In the introduction to Killing Rites, I wanted to play a little change on the Evil Thing on Lover’s Lane trope.  I had my couple out in the middle of nowhere.  I had my supernatural evil in the woods.  But instead of having my Boogum interrupt the wholesome mating ritual of the American adolescent, I had it break up a rape in progress.  Now, I knew what I was doing, so I wasn’t ever worried for the poor girl in the story.  The listeners didn’t have that.

Ty was sitting in the back of the room.  He said that when I first used the word rape, he could see the people in the room tense, and that when the Boogum appeared and it became clear that I wasn’t going to pull an Irreversible on them, there was relived laughter.  Even when, later in the section, people began to think that the Boogum might kill the girl, the tension never rose again to the level it had been at before.

The fact of the matter is that I can’t write about rape.  Not directly.  Not explicitly.  For one thing, I’m a man writing a woman under a suspiciously gender-neutral pseudonym; the questions of subtext and privilege get too squicky too fast.  But for another, it breaks the contract I’ve implicitly made with the readers.  I can talk about betrayal and death, trauma and the aftermath of trauma, sex and fear and violence, but just not all at once.  I write Urban Fantasy, and I feel this is the boundary of my chosen genre.  If I were to write hard-boiled crime or mimetic literature, the rules would be different.  But I believe Urban Fantasy is about gender and power and violence, and that I can imply and suggest and disguise, but — as Card said — I can’t come right out with it.

It breaks the rules, and the rules are there for a reason.

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This is a brilliant blog post.

What pseudonym are you writing urban fantasy under? I want to look your books up, now. =)

I'm MLN Hanover, among other people. I'm also half of James S. A. Corey. The bibliography is here.

Rape has a surprisingly high public emotional importance compared to murder.

There are fun weekends about solving murders, but not about identifying rapists.

With murder, the victim's not around to be blamed and shamed.

Or, for that matter, as someone to be empathized with.

I don't know whether people close to the victim are apt to be part of the scenario at murder mystery weekends.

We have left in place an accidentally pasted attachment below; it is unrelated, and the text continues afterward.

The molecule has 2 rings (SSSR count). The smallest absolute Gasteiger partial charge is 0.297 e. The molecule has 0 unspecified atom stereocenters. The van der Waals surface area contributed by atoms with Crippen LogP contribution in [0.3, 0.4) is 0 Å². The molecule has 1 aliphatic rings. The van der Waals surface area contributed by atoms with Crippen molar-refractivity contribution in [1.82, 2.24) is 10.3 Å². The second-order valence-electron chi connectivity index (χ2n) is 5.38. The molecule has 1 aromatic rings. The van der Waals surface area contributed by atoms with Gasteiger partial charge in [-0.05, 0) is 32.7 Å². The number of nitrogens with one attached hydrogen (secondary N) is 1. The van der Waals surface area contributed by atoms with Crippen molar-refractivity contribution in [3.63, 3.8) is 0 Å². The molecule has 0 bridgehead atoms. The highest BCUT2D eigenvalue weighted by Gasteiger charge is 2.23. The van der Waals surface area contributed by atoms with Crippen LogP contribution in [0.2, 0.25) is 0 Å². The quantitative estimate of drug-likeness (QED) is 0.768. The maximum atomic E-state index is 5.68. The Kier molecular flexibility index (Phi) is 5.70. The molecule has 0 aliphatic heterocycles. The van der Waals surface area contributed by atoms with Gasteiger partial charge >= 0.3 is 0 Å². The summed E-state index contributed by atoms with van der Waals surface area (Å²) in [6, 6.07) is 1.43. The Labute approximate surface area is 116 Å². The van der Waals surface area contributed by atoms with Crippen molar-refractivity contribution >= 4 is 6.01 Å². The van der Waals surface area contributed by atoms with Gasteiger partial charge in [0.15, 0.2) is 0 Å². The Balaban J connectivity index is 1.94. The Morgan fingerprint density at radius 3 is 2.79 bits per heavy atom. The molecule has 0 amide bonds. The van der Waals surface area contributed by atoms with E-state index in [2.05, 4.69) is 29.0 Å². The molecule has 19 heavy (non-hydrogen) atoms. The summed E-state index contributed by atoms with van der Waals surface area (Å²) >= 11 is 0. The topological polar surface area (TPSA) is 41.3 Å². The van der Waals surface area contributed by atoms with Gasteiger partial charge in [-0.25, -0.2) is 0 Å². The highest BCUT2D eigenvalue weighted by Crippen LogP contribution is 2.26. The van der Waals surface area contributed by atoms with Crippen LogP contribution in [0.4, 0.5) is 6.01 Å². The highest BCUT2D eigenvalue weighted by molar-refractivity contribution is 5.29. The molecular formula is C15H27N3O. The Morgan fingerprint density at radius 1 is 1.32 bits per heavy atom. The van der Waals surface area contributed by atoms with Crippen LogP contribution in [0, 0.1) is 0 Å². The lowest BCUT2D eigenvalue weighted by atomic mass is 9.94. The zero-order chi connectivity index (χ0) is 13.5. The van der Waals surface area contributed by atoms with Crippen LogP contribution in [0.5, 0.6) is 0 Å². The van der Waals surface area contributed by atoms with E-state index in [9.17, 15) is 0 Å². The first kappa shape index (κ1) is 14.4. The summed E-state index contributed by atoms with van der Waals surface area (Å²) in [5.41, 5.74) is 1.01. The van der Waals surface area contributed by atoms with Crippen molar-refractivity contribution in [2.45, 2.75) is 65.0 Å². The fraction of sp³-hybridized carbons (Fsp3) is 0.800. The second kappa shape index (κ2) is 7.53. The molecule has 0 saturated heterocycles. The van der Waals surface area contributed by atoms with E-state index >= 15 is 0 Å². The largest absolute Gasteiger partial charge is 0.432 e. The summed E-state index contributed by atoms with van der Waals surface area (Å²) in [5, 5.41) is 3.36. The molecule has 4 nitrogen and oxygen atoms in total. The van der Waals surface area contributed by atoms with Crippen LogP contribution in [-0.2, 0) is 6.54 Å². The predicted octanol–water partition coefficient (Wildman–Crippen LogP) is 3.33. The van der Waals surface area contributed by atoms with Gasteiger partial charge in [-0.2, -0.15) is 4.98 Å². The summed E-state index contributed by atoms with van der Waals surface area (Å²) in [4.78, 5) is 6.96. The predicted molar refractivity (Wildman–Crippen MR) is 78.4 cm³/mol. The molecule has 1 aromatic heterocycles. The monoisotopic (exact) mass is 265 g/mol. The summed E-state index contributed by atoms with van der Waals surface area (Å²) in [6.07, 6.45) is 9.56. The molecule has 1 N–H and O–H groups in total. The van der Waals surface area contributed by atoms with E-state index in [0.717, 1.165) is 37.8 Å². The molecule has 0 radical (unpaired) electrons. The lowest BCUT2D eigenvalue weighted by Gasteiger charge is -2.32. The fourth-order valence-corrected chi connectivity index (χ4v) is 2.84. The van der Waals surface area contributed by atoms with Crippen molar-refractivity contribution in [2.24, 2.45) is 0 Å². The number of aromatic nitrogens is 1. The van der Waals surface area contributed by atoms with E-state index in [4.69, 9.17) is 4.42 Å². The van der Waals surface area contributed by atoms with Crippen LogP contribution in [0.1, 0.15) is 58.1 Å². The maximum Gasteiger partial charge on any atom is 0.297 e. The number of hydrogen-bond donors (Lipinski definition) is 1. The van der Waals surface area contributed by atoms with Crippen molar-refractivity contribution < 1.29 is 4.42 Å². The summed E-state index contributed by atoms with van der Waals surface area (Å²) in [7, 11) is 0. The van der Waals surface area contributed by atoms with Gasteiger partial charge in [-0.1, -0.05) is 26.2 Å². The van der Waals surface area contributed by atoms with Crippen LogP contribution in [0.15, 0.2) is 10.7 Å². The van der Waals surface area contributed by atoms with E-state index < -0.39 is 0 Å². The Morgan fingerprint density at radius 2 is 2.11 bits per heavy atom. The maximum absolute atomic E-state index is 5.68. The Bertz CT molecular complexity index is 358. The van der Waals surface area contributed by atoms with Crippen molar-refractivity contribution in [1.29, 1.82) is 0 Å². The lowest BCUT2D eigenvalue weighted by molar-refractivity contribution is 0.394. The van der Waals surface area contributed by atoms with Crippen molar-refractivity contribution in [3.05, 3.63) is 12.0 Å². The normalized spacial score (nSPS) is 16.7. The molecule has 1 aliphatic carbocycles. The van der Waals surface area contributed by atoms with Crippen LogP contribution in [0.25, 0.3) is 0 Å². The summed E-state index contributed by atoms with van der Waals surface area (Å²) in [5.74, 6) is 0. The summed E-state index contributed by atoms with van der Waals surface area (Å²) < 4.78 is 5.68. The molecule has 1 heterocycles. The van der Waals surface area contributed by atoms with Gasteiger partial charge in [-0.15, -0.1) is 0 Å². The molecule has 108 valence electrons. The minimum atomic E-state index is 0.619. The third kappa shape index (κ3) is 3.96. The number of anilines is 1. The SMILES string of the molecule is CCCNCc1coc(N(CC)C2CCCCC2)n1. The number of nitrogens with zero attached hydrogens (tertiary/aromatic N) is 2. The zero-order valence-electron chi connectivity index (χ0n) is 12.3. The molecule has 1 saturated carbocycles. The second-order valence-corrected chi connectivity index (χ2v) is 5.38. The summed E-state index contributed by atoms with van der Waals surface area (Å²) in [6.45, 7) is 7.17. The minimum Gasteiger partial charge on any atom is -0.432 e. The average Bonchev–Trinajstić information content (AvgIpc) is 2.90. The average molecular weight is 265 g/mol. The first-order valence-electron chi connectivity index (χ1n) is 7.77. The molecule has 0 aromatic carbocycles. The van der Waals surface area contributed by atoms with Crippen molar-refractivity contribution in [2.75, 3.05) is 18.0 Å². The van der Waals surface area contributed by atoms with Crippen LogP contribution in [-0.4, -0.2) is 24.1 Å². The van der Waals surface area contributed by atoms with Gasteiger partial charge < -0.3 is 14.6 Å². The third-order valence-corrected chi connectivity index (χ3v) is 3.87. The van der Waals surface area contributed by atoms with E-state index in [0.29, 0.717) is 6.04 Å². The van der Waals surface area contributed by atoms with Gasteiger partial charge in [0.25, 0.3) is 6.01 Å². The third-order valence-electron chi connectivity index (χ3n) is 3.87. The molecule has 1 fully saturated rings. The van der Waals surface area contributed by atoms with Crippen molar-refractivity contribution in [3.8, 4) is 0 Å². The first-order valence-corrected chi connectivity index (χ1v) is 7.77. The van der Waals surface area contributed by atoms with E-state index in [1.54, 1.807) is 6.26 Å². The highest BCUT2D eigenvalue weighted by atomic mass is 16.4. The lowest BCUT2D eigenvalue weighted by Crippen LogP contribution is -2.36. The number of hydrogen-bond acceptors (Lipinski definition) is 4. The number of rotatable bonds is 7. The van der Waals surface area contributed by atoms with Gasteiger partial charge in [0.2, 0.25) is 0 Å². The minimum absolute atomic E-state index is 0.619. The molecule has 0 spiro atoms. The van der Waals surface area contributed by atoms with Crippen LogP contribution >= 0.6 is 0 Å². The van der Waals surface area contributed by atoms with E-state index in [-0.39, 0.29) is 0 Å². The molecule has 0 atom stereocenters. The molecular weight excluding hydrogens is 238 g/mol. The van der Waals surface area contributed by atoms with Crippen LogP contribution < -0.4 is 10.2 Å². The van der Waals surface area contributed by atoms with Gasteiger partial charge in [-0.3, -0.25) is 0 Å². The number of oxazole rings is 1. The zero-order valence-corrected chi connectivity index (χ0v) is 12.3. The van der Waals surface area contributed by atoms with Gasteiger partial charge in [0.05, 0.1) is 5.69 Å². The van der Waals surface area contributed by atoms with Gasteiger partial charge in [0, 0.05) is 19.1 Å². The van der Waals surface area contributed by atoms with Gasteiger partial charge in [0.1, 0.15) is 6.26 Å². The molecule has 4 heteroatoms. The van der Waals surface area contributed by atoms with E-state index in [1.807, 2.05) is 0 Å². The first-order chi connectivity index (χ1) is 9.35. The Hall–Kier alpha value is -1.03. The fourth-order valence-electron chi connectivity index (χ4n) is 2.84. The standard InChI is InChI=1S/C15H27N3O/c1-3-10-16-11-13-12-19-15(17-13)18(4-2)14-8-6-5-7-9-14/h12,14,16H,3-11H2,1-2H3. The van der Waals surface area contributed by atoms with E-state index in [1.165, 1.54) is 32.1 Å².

Mind if I turn that last paragraph into a Readercon panel? With full credit to you, of course (and I hope you'll come to Readercon and maybe be on that panel).

Make that into a Readercon panel, and I'll totally come. ;)

Interesting and thought-provoking post, Daniel. I'm left wondering, though. I mean, 'traditional' fantasy heroines tend to fit many of the same tropes you mention for urban fantasy heroines: in particular, having power forced upon them, and being primarily defined by relationships with men. Yet 'traditional' fantasy does feature rape, and is absolutely laced with the threat or hint of rape. This is true whether you're speaking of grrm or Goodkind. Even Red Sonja and Jirel of Joiry, for that matter. Where do you think the difference comes from? Is it that 'traditional' fantasy heroines are less 'weaponised'? Is it because they operate in frameworks that are still dominated by masculine power?

Or Robin Hobb. Or, jaysus, Stephen R. Donaldson.

All of this is just my opinion, so take it with a salt lick, but I'd say it's that second world fantasies like that are a different literary project and centering on a different set of emotional needs. And so it has a different implied contract with the reader. To go back to the Orson Scott Card thing I talked about in the main post, you can say "guilt" all you want if the story's about redemption.

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And yet a number of them are Survivors of sexual violence. Sookie Stackhouse being a notable example; Jilly Coppercorn is anther.

Yup. And Kitty Norville is assaulted in her first book. It's very hard, given the playing field, *not* to go there.